Jesus and the King with the Ten Thousand Man Army

Today’s lesson was from Luke chapter 14. It started with the famous (and for Jesus oddly worded) statement that you have to hate your parents and siblings, even life, in order to be a disciple. You have to carry the cross to be a disciple – which seems anachronistic since the fate on the cross was not yet known at that supposed point in Jesus’ ministry. If you’re going to build a tower, wouldn’t you first estimate and see if you have the money to finish it before you start it? You don’t want your neighbors to laugh at you. Likewise if you were a king with a ten thousand man army and a twenty thousand man army marched against you, wouldn’t you send a delegation to ask the terms of peace. “So therefore none of you can be my disciples if you do not give up all your possessions.”

We were asked to reflect a moment on the king with the army marching against him. My first thought was flippant: the king would only sue for peace if the army he faced was larger. What if he had 20,000 men? Some of Jesus’ examples don’t make sense like that – for instance at the end of the chapter is the proverb about salt losing its saltiness – salt can’t lose its taste because it is always salt.

Then I realized the point isn’t about how large the army is in this particular campaign, and what should you do strategically. The army to which Jesus refers is always larger. It is the army of desire and attachment. You do have an army: maybe a sense of justice, anti-materialism, a spiritual practice. But what is within you is not enough – you also need your community, service, the Holy Spirit. The terms of peace are to serve God not money. Trying to do both is like starting a house but not having the money to finish it, or taking an army of 20,000 with an army of 10,000.

After reflecting on this throughout the day, in the evening I read the rest of Luke 14. There are three main highlights that fit with the above theme, and make it the point of the chapter.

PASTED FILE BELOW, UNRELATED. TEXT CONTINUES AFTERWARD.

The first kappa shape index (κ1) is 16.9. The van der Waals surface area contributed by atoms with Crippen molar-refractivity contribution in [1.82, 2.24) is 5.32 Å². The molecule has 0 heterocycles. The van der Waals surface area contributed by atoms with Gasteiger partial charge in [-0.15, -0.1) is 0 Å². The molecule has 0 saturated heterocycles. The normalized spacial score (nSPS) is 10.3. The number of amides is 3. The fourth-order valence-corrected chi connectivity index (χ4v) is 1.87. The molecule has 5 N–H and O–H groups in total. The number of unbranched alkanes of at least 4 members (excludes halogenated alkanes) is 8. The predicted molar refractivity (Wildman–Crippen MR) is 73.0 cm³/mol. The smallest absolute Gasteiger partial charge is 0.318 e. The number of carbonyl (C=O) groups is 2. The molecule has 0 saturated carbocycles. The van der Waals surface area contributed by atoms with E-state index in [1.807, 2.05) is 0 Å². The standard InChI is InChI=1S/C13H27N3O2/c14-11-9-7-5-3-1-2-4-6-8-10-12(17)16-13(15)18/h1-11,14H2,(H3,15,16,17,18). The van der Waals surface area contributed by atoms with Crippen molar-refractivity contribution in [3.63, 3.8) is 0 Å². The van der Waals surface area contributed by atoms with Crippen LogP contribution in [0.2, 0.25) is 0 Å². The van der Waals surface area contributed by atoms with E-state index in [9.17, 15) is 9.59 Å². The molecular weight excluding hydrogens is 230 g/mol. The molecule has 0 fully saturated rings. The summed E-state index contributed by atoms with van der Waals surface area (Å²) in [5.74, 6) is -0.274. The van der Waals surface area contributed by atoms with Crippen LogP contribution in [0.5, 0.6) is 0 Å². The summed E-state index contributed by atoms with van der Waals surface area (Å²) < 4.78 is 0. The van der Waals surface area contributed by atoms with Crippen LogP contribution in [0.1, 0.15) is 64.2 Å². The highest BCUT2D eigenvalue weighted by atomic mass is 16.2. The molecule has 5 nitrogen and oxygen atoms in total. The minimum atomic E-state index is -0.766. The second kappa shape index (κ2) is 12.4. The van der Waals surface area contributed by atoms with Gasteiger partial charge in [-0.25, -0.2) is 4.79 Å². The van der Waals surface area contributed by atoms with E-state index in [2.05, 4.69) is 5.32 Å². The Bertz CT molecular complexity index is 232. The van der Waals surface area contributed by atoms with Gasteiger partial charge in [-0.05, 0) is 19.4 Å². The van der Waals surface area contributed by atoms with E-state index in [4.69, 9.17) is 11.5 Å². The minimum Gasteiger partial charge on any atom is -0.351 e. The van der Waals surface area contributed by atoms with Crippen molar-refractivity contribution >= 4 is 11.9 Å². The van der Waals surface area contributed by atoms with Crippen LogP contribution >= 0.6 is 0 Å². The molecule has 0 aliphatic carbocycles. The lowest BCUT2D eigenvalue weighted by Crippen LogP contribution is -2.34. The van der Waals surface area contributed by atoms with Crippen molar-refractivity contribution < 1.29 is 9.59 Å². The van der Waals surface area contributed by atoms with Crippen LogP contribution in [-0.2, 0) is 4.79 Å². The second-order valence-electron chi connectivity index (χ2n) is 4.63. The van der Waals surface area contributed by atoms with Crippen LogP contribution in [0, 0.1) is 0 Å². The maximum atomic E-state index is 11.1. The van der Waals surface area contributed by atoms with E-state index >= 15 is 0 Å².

1. Jesus advises when you are invited to a wedding banquet, not to assume the position of honor because somebody more important may show up, and it would be embarrassing to have to get up and move to a less desirable spot. Better to take the lowest spot and then be invited to take a higher spot as the other guests arrive. Do not make assumptions of your own importance. Your self-ranking is an expression of that desire and attachment that is the 20,000 man army.

2. All of this was taking place in the house of a Pharisee on the sabbath. To his host, Jesus advised his host at his next dinner to invite beggars and cripples, because they have no chance of repaying the service. By doing things for those who cannot repay you, “you will be repaid at the resurrection of the righteous.” Notice that Jesus did not say “give away all your stuff until you become a beggar and a cripple because God gives the birds enough to eat he will also feed you.” He said to act kindly toward people in need without expectation of any kind of reward. That desire for a reward – even the imaginary reward “in heaven” at some later time – is an expression of that larger army against whom you cannot win on your own.

3. The centerpiece of the chapter is the “parable of the great dinner.” A man planned a great feast and invited many. Clearly those many included those who had much, for they all refused for reasons all relating to worldly matters of wealth and status. One man had just bought a piece of land, another five yoke of oxen, another had just been married. So the man had his slave go out and invite the beggars and the cripples, who turned up in numbers but still not enough people came to eat all the food. So he finally asked the slave to go out and get just anybody to come in, so the food could get eaten. “For I tell you, none of those who were invited will taste my dinner.”

It is easy if you have things to be concerned with your things. Things feed desire and attachment, blind you from the Holy Spirit. This blindness is more subtle than it seems – so much that you may not realize it. It’s not that you’re self-consciously greedy, but that the act of building a “successful” living inherently puts you on terms with the world that are oriented more toward material than spiritual thoughts. You need an external force to put you right – a community of saints, a service (sava), a practice of devotion, all those things which together help you become a “disciple of Christ”. You can’t do it “on your own.”

September 9, 2013 in Life
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